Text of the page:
We still live in a world where the brand value of a venerable print publication has clout on the web. McAuliffe’s piece would never have garnered 500,000 pageviews in 36 hours had she published it on her personal website; instead, it both benefited from and helped to burnish the reputation of the Atlantic more generally.

Beats me what the Atlantic brand would get more attention than the Economist or Cecil Adams

http://www.economist.com/node/16271339

http://www.straightdope.com/columns/read  /2637/if-cat-poop-is-so-toxic-to-pregna nt-women-why-arent-there-more-birth-defe cts

Posted by vilevile | Report as abusive

Felix, this is a great summary of one of the fundamental dilemmas of publishing. But I would like to question a couple of your implicit assumptions; in short: great content = expensive = rare; poor content = inexpensive = common. While these are often true, I don’t think they’re nearly as universal as your post would have us believe. After all, one of the real values of web publishing is that it gives equal opportunity to the great as well as the poor. People who would not have otherwise published have been doing so, and some of them have some really good things to say.

Another questionable assumption you make is that great content has intrinsic value, and poor content doesn’t. I like to think of myself as reasonably well educated and truly interested in ideas. However, there are many Great Masters I haven’t read, and sometimes I just want to read about the psycho cat, as a diversion.

Posted by Curmudgeon | Report as abusive

There is an additional dynamic which doesn’t get much play…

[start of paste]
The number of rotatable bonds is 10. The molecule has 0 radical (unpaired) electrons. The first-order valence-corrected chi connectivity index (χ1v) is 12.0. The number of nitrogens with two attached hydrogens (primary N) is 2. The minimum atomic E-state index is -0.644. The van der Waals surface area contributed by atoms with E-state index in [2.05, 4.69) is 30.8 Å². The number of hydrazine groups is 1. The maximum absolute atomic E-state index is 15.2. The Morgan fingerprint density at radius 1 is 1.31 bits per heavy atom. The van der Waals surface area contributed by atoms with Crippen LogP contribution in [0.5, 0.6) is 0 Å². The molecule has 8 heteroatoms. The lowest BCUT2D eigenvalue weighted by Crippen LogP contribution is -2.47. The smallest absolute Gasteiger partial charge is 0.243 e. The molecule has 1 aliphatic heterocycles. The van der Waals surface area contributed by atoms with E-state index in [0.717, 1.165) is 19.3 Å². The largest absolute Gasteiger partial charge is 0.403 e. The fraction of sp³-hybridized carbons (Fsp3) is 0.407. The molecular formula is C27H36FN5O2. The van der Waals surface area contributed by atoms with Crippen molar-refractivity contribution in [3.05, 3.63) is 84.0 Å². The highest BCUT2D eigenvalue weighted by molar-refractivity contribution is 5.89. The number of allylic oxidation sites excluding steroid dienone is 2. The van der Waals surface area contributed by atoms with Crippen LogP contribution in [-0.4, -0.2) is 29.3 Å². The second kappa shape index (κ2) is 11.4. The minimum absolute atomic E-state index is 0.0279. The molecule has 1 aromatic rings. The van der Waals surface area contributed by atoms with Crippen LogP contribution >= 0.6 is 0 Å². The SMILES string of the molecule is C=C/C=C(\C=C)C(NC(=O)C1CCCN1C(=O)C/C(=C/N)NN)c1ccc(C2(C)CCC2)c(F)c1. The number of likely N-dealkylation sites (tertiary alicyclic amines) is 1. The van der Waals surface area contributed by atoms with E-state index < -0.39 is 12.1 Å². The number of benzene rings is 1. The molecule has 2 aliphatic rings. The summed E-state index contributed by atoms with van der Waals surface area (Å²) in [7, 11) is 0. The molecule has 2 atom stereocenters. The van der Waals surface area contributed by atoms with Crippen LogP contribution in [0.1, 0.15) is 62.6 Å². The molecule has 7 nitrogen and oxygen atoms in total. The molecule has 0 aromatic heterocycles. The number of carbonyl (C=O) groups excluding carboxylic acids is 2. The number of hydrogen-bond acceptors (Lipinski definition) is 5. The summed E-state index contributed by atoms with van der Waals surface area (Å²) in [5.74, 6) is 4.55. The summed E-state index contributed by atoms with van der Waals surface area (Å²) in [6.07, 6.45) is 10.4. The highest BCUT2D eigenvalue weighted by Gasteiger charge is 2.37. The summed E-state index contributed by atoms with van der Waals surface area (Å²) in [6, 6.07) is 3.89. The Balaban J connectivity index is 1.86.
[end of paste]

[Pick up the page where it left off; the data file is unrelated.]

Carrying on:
I suspect that many people read for the comments as much as they do for the articles. Often the people commenting have unique insight. At the very least, they offer a diversity of opinion that no author could hope to encompass.

The Atlantic has a pretty good commenting community (if not as rich as yours, Felix). That, more than the name-value of the publication, draws page views.

Posted by TFF | Report as abusive

Curmudgeon, when i look at what I consider to be the more thoughtful news articles I have read, virtually none of them come from newspapers. As far as I can tell there is a general race to the bottom when it comes to accurate, factually correct reporting with “bad journalism driving out good”. Also when talking about “Great Masters”, Dickens was a serialised novel writer.

TFF, the other great thing this site has – although less than before – is links to original docs.

Posted by Danny_Black | Report as abusive

A case of expensive, low quality content. Lots of reporting, lots of editing. Says nothing, has no point of view, and adds nothing to what we already know.